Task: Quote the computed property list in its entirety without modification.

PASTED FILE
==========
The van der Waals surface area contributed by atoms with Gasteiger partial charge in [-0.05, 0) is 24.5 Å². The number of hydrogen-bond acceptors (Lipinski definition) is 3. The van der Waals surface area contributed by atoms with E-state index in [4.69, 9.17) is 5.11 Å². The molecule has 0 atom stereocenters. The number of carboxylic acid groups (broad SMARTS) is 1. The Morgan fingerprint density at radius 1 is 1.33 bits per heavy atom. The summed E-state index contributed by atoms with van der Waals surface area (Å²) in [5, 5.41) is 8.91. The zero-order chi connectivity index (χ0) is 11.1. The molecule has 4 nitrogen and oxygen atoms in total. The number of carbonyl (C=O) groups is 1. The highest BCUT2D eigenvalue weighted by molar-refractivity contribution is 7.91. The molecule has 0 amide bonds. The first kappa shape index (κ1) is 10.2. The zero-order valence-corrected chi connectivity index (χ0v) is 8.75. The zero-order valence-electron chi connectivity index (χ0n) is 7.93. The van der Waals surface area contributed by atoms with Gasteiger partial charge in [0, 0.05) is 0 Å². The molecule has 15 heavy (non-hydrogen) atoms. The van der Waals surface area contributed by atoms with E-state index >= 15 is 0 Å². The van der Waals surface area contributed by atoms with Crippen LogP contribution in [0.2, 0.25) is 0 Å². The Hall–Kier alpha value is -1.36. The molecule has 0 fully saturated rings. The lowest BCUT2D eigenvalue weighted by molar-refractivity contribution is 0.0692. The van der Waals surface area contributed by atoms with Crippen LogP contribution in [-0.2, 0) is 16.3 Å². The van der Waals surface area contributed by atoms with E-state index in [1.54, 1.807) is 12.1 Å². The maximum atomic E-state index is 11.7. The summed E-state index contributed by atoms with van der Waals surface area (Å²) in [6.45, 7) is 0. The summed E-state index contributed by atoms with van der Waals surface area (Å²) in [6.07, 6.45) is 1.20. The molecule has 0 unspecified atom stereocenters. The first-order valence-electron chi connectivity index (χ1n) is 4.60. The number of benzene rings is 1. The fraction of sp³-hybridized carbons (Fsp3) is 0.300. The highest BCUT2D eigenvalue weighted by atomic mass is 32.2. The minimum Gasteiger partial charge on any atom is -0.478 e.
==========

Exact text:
The van der Waals surface area contributed by atoms with Gasteiger partial charge in [-0.05, 0) is 24.5 Å². The number of hydrogen-bond acceptors (Lipinski definition) is 3. The van der Waals surface area contributed by atoms with E-state index in [4.69, 9.17) is 5.11 Å². The molecule has 0 atom stereocenters. The number of carboxylic acid groups (broad SMARTS) is 1. The Morgan fingerprint density at radius 1 is 1.33 bits per heavy atom. The summed E-state index contributed by atoms with van der Waals surface area (Å²) in [5, 5.41) is 8.91. The zero-order chi connectivity index (χ0) is 11.1. The molecule has 4 nitrogen and oxygen atoms in total. The number of carbonyl (C=O) groups is 1. The highest BCUT2D eigenvalue weighted by molar-refractivity contribution is 7.91. The molecule has 0 amide bonds. The first kappa shape index (κ1) is 10.2. The zero-order valence-corrected chi connectivity index (χ0v) is 8.75. The zero-order valence-electron chi connectivity index (χ0n) is 7.93. The van der Waals surface area contributed by atoms with Gasteiger partial charge in [0, 0.05) is 0 Å². The molecule has 15 heavy (non-hydrogen) atoms. The van der Waals surface area contributed by atoms with E-state index >= 15 is 0 Å². The van der Waals surface area contributed by atoms with Crippen LogP contribution in [0.2, 0.25) is 0 Å². The Hall–Kier alpha value is -1.36. The molecule has 0 fully saturated rings. The lowest BCUT2D eigenvalue weighted by molar-refractivity contribution is 0.0692. The van der Waals surface area contributed by atoms with Crippen LogP contribution in [-0.2, 0) is 16.3 Å². The van der Waals surface area contributed by atoms with E-state index in [1.54, 1.807) is 12.1 Å². The maximum atomic E-state index is 11.7. The summed E-state index contributed by atoms with van der Waals surface area (Å²) in [6.45, 7) is 0. The summed E-state index contributed by atoms with van der Waals surface area (Å²) in [6.07, 6.45) is 1.20. The molecule has 0 unspecified atom stereocenters. The first-order valence-electron chi connectivity index (χ1n) is 4.60. The number of benzene rings is 1. The fraction of sp³-hybridized carbons (Fsp3) is 0.300. The highest BCUT2D eigenvalue weighted by atomic mass is 32.2. The minimum Gasteiger partial charge on any atom is -0.478 e.